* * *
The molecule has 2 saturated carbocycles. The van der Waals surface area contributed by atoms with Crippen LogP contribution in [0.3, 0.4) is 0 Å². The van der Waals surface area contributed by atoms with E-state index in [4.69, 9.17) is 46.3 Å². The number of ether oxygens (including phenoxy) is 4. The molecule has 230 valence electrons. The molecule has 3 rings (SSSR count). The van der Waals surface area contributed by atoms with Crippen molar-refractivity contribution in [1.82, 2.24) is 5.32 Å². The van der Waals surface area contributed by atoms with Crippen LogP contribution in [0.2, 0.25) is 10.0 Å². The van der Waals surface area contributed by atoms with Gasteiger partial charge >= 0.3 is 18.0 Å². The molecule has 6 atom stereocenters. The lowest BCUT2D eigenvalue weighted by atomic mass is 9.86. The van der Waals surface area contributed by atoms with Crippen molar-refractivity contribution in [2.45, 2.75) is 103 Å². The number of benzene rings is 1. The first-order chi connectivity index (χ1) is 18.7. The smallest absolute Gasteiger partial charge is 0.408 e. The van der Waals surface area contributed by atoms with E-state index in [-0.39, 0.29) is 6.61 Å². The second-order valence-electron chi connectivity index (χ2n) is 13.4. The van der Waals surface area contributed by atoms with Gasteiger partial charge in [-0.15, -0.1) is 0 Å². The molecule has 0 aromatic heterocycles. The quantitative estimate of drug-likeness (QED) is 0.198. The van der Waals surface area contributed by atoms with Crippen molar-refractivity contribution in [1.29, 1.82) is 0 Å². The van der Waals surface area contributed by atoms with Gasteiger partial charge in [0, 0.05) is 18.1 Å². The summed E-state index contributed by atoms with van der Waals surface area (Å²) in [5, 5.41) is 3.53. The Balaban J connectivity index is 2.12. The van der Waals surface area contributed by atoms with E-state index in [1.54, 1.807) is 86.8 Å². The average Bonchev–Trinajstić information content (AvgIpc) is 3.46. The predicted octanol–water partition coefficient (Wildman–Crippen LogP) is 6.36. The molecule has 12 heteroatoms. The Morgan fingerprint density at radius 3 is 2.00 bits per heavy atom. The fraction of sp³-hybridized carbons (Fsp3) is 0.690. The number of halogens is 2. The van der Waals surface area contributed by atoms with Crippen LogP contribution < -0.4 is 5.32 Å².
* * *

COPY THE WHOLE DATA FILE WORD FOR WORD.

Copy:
The molecule has 2 saturated carbocycles. The van der Waals surface area contributed by atoms with Crippen LogP contribution in [0.3, 0.4) is 0 Å². The van der Waals surface area contributed by atoms with E-state index in [4.69, 9.17) is 46.3 Å². The number of ether oxygens (including phenoxy) is 4. The molecule has 230 valence electrons. The molecule has 3 rings (SSSR count). The van der Waals surface area contributed by atoms with Crippen molar-refractivity contribution in [1.82, 2.24) is 5.32 Å². The van der Waals surface area contributed by atoms with Crippen LogP contribution in [0.2, 0.25) is 10.0 Å². The van der Waals surface area contributed by atoms with Gasteiger partial charge >= 0.3 is 18.0 Å². The molecule has 6 atom stereocenters. The lowest BCUT2D eigenvalue weighted by atomic mass is 9.86. The van der Waals surface area contributed by atoms with Crippen molar-refractivity contribution in [2.45, 2.75) is 103 Å². The number of benzene rings is 1. The first-order chi connectivity index (χ1) is 18.7. The smallest absolute Gasteiger partial charge is 0.408 e. The van der Waals surface area contributed by atoms with E-state index in [-0.39, 0.29) is 6.61 Å². The second-order valence-electron chi connectivity index (χ2n) is 13.4. The van der Waals surface area contributed by atoms with Gasteiger partial charge in [-0.15, -0.1) is 0 Å². The molecule has 0 aromatic heterocycles. The quantitative estimate of drug-likeness (QED) is 0.198. The van der Waals surface area contributed by atoms with Crippen molar-refractivity contribution in [1.29, 1.82) is 0 Å². The van der Waals surface area contributed by atoms with Gasteiger partial charge in [0, 0.05) is 18.1 Å². The summed E-state index contributed by atoms with van der Waals surface area (Å²) in [5, 5.41) is 3.53. The Balaban J connectivity index is 2.12. The van der Waals surface area contributed by atoms with E-state index in [1.54, 1.807) is 86.8 Å². The average Bonchev–Trinajstić information content (AvgIpc) is 3.46. The predicted octanol–water partition coefficient (Wildman–Crippen LogP) is 6.36. The molecule has 12 heteroatoms. The Morgan fingerprint density at radius 3 is 2.00 bits per heavy atom. The fraction of sp³-hybridized carbons (Fsp3) is 0.690. The number of halogens is 2. The van der Waals surface area contributed by atoms with Crippen LogP contribution < -0.4 is 5.32 Å².